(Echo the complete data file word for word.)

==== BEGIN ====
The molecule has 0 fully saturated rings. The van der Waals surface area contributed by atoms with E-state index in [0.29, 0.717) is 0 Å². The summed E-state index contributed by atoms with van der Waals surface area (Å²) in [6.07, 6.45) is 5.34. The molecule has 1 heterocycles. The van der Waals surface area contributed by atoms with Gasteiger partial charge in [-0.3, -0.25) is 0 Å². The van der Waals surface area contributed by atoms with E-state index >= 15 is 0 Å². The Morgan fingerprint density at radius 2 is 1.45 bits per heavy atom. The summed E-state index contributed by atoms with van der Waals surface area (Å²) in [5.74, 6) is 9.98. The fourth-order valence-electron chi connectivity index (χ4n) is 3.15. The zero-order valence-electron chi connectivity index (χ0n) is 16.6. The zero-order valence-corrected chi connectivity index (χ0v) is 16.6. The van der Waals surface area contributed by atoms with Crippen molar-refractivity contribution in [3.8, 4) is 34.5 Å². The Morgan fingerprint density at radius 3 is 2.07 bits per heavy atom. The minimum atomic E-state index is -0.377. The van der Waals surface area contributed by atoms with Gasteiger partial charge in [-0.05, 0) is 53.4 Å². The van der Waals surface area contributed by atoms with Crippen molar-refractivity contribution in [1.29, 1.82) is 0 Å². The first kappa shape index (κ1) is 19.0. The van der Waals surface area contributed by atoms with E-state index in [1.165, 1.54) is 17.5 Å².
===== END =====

The molecule has 0 fully saturated rings. The van der Waals surface area contributed by atoms with E-state index in [0.29, 0.717) is 0 Å². The summed E-state index contributed by atoms with van der Waals surface area (Å²) in [6.07, 6.45) is 5.34. The molecule has 1 heterocycles. The van der Waals surface area contributed by atoms with Gasteiger partial charge in [-0.3, -0.25) is 0 Å². The van der Waals surface area contributed by atoms with E-state index >= 15 is 0 Å². The Morgan fingerprint density at radius 2 is 1.45 bits per heavy atom. The summed E-state index contributed by atoms with van der Waals surface area (Å²) in [5.74, 6) is 9.98. The fourth-order valence-electron chi connectivity index (χ4n) is 3.15. The zero-order valence-electron chi connectivity index (χ0n) is 16.6. The zero-order valence-corrected chi connectivity index (χ0v) is 16.6. The van der Waals surface area contributed by atoms with Crippen molar-refractivity contribution in [3.8, 4) is 34.5 Å². The Morgan fingerprint density at radius 3 is 2.07 bits per heavy atom. The minimum atomic E-state index is -0.377. The van der Waals surface area contributed by atoms with Gasteiger partial charge in [-0.05, 0) is 53.4 Å². The van der Waals surface area contributed by atoms with Crippen molar-refractivity contribution in [1.29, 1.82) is 0 Å². The first kappa shape index (κ1) is 19.0. The van der Waals surface area contributed by atoms with E-state index in [1.165, 1.54) is 17.5 Å².